Now Open for Your Nominations: Neighborhood of the Year 2011

We’re almost to the end of the categories in this year’s Swamplot Awards for Houston Real Estate. So far, we’ve opened nominations for Favorite Houston Design Cliché, Best Demolition, Best Parking Lot Dining Experience, Most Notable Recycling Effort, the “No Zoning” Award, the Award for Special Achievement in Sprawl, and Best Neighborhood Upgrade. Have you added your own suggestions for each of them?

The next category is Neighborhood of the Year. What qualifications does a neighborhood need to meet in order to be declared Houston Neighborhood of the Year? You tell us — as you make your nomination! Of course, a neighborhood might be considered for Swamplot’s Neighborhood of the Year award for vastly different reasons than another one might be considered for an award of the same name from, say, the GHBA.

Please note that entrants in this category — as well as all the others — need not be located strictly inside Houston’s municipal boundaries. Swamplot tries to track the idea of Houston as it regularly travels outside the city limits. (In fact, the 2009 winner of the Houston Neighborhood of the Year award was . . . yes, Galveston.)

We’re ready to receive your nominations in the comments below, or in an email. If you need more guidance, consult the official rules. This year, who are the contenders for this award?

22 Comment

  • Without question State Highway 99 is the most impressive Special Achievement in Sprawl, and by far the most unsustainable public project in the nation. I second all previous nominations for this absurd, dangerous, wasteful, unnecessary project.

  • Beware people, in addition to the Swampie award, neighborhood of the year also picks up a Wal-Mart and a healthy dose of bedbugs.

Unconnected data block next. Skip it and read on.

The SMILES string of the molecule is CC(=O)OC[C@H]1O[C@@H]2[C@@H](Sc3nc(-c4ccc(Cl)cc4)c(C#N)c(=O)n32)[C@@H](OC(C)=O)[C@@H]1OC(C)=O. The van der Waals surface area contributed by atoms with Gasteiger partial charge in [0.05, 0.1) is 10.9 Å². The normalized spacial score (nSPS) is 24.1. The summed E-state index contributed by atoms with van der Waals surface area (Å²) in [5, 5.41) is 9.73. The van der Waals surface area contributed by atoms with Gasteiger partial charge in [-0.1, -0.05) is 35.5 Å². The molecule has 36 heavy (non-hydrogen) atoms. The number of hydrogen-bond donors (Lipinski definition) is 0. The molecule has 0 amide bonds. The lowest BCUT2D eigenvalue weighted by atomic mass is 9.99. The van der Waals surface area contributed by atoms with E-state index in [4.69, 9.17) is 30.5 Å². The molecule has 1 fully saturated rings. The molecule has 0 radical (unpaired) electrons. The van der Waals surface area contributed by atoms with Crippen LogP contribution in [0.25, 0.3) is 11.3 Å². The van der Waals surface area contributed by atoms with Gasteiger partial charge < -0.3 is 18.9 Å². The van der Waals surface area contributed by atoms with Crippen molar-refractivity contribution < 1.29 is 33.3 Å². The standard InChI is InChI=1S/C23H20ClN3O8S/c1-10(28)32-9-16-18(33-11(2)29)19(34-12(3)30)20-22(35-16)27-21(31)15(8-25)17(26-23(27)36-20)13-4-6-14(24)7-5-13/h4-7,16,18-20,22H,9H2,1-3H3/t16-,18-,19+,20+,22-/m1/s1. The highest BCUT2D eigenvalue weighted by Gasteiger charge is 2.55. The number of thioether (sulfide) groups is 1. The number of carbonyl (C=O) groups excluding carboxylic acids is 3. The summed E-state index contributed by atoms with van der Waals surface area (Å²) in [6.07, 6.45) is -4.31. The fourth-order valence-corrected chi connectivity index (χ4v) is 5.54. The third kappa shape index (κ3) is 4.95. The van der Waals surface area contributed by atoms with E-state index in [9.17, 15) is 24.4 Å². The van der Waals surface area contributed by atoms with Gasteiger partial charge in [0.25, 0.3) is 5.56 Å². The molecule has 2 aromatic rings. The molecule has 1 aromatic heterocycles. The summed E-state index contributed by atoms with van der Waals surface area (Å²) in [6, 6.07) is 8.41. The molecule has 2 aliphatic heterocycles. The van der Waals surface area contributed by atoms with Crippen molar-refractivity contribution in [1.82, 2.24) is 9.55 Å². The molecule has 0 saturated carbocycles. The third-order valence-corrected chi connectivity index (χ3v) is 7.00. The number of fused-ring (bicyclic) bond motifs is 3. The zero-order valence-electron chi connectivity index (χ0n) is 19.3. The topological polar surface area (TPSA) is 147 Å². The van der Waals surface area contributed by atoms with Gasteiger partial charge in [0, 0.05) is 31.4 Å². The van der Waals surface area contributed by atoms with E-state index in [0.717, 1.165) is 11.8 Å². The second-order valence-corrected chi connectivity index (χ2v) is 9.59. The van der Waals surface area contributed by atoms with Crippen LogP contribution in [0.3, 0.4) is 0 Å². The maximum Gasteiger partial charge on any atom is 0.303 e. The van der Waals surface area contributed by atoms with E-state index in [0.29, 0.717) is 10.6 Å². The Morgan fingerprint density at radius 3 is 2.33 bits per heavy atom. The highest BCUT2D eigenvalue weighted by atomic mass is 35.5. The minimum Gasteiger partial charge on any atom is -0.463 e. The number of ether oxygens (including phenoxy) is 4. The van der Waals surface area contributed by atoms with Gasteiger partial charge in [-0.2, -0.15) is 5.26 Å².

• Easy: Montrose : )

  • @2 Mel,

    You must not have gotten the March 10 update, they were not bedbugs.

    Carpet beetles!!

  • Montrose
    What other neighborhood has residents that:
    1. Have a super neighborhood president that received money from a major business while he was supposed to represent and support residents involved in a battle with the business, and then later received money from that business to run for city council?
    2. Have local civic associations that think property values will increase if a major grocery store moves behind their neighbors’ homes?
    3. Have a city council person living in the neighborhood that fought against green space advocates, and stated that there was plenty of green space available at local school playgrounds, especially in an area of high-density pedophiles.
    4. Think a grocery store is the most exciting event in their lives when they live in an inner city environment with over 100 restaurants, billions of bars, and specialty shops.
    5. Think that another Mexican restaurant will actually be different.

  • I will go against my own grain a bit and say Shady Acres. While I cannot stand the add-water townhome clusters that go up faster than weeds (in a non-drought year), I think this part of Houston just might work in its own odd way. The addition of the Corkscrew and Hubcap grill make for a nice afterhours scene that isn’t too douchey or too scary. And a nice little restaurant scene exists over on Ella with a neat new place called El Gran Malo serving tasty mexican bites and margaritas, in addition to stallwarts like Rainbow Lodge, Cavatore and Tony’s. Not a model of new urbanism or of anything for that matter. But Shady Acres is making it work despite itself, which is really true of Houston, in general.